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Satellite success

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World Cement,

Reinhard Ringdorfer, Unitherm Cemcon, explains how the development of new satellite burner systems has allowed cement plants to push the limits of AF utilisation.

The usage of alternative fuels in liquid and solid form is an integral part of every cement process. Initially the cement kiln was used as an incinerator. Since landfilling was no longer allowed, other methods of waste disposal had to be found. The cement kiln with its high temperatures was a perfect candidate, and cement plants were paid to dispose of the waste.

Over the years the incentive has changed, but alternative fuels are still used in the kiln and calciner to a high extent. Since secondary fuels are nowadays considered CO2 neutral, the use of these fuels reduces production costs and helps cement producers to decarbonise their production.

Ever since cement plants started using alternative fuels, Unitherm has been a disruptive pioneer in the market, introducing new technologies to push the limits of AF utilisation.

While liquid secondary fuels are rather easy to burn with the right equipment, solid secondary fuels haven proven more difficult. In 2001, with the introduction of the Pneumo-Swirl (PS), the first attempt was made to influence the flight behaviour of the fuel particles. This device, located at the exit of the solid secondary fuel channel causes the fuel particles to a swirl and mixes them with the primary fuel.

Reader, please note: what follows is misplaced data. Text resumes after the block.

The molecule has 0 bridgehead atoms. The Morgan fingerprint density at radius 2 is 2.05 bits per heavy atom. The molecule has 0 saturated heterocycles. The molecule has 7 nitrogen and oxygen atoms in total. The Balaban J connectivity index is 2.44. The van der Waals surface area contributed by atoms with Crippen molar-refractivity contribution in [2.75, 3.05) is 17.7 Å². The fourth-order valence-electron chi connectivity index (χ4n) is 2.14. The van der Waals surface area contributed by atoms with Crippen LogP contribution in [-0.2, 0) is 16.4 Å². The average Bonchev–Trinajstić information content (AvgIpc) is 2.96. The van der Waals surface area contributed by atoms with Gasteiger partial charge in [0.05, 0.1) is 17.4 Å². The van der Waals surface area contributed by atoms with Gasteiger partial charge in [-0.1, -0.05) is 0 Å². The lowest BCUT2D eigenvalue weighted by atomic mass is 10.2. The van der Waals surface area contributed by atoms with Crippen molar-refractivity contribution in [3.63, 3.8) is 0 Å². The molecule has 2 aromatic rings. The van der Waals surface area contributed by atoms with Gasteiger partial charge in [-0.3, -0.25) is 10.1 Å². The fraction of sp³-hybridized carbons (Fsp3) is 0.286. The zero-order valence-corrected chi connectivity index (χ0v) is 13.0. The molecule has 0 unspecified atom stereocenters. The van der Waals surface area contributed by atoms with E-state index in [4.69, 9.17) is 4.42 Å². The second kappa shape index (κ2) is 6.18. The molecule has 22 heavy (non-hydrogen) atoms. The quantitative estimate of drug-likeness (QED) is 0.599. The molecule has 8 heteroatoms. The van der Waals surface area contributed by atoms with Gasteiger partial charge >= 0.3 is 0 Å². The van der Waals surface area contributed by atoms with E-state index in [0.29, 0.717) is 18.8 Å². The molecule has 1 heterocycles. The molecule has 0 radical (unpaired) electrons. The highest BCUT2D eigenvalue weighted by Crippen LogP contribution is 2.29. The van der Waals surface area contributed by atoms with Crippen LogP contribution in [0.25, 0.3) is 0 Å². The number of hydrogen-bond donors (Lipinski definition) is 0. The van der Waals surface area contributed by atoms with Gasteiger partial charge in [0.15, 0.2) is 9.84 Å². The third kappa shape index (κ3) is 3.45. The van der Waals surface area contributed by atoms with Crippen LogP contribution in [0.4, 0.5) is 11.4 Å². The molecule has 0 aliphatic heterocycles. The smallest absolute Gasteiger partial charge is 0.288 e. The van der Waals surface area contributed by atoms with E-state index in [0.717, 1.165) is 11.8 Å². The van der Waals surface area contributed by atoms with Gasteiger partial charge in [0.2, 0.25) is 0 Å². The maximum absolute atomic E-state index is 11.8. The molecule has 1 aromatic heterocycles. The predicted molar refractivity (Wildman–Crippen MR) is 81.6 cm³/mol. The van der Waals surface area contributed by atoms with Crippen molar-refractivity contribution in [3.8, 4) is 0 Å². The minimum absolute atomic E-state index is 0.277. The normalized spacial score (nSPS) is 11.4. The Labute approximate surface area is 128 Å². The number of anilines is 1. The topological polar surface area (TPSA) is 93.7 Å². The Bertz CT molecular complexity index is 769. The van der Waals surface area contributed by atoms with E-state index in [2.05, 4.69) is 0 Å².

In 2007 the PS was supported by the Pneumo-Injector (PI), which gave the operator the ability to accelerate the particle exit velocity and therefore affect the throwing length of the particles. Bigger particles especially could be thrown farther into the kiln, avoiding reducing conditions in the sintering zone.

Both devices were used in numerous burners, ensuring a successful operation with the combustion of solid secondary fuels.

The latest development was the introduction of the Pneumo-Deflector© in 2011 (patent no. E 2 633 235 B1). Solid secondary fuel particles can be deflected above the kiln axis via bores in the outlet nozzle of the fuel, the required air is supplied by the primary air fan and the intensity can be adjusted via valve. Since then, this innovative solution has been further optimised using CFD and has proven to be most successful, enabling the operator to increase the amount of secondary fuel of the same quality while maintaining a high clinker quality.

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